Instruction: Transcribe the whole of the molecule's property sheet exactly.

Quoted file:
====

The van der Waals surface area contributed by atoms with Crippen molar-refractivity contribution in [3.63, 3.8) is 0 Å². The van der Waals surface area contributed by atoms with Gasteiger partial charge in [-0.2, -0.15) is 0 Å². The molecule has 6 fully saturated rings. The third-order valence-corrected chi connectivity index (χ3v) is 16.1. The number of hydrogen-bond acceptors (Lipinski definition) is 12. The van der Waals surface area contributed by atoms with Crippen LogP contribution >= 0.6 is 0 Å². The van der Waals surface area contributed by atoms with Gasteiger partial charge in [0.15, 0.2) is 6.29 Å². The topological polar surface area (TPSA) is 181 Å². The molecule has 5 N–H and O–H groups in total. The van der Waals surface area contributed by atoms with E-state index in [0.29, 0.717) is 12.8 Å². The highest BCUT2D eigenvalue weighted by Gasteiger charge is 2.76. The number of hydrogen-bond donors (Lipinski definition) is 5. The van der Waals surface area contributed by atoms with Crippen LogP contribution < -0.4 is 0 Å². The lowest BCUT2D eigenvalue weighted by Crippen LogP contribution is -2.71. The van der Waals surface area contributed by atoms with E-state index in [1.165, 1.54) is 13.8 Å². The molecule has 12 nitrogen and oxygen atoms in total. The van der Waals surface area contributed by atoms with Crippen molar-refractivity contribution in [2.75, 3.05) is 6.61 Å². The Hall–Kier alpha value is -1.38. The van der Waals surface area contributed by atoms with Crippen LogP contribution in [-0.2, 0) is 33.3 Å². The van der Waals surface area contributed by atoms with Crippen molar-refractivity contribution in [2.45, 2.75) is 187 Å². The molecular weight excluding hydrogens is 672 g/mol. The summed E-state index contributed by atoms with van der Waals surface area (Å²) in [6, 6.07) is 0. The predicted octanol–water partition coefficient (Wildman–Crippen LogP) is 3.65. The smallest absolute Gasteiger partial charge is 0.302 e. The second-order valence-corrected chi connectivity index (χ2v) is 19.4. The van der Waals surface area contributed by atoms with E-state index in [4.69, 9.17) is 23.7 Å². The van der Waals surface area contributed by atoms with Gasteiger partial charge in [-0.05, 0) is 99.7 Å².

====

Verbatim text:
The van der Waals surface area contributed by atoms with Crippen molar-refractivity contribution in [3.63, 3.8) is 0 Å². The van der Waals surface area contributed by atoms with Gasteiger partial charge in [-0.2, -0.15) is 0 Å². The molecule has 6 fully saturated rings. The third-order valence-corrected chi connectivity index (χ3v) is 16.1. The number of hydrogen-bond acceptors (Lipinski definition) is 12. The van der Waals surface area contributed by atoms with Crippen LogP contribution >= 0.6 is 0 Å². The van der Waals surface area contributed by atoms with Gasteiger partial charge in [0.15, 0.2) is 6.29 Å². The topological polar surface area (TPSA) is 181 Å². The molecule has 5 N–H and O–H groups in total. The van der Waals surface area contributed by atoms with E-state index in [0.29, 0.717) is 12.8 Å². The highest BCUT2D eigenvalue weighted by Gasteiger charge is 2.76. The number of hydrogen-bond donors (Lipinski definition) is 5. The van der Waals surface area contributed by atoms with Crippen LogP contribution < -0.4 is 0 Å². The lowest BCUT2D eigenvalue weighted by Crippen LogP contribution is -2.71. The van der Waals surface area contributed by atoms with E-state index in [1.165, 1.54) is 13.8 Å². The molecule has 12 nitrogen and oxygen atoms in total. The van der Waals surface area contributed by atoms with Crippen molar-refractivity contribution in [2.75, 3.05) is 6.61 Å². The Hall–Kier alpha value is -1.38. The van der Waals surface area contributed by atoms with Crippen LogP contribution in [-0.2, 0) is 33.3 Å². The van der Waals surface area contributed by atoms with Crippen molar-refractivity contribution in [2.45, 2.75) is 187 Å². The molecular weight excluding hydrogens is 672 g/mol. The summed E-state index contributed by atoms with van der Waals surface area (Å²) in [6, 6.07) is 0. The predicted octanol–water partition coefficient (Wildman–Crippen LogP) is 3.65. The smallest absolute Gasteiger partial charge is 0.302 e. The second-order valence-corrected chi connectivity index (χ2v) is 19.4. The van der Waals surface area contributed by atoms with E-state index in [4.69, 9.17) is 23.7 Å². The van der Waals surface area contributed by atoms with Gasteiger partial charge in [-0.05, 0) is 99.7 Å².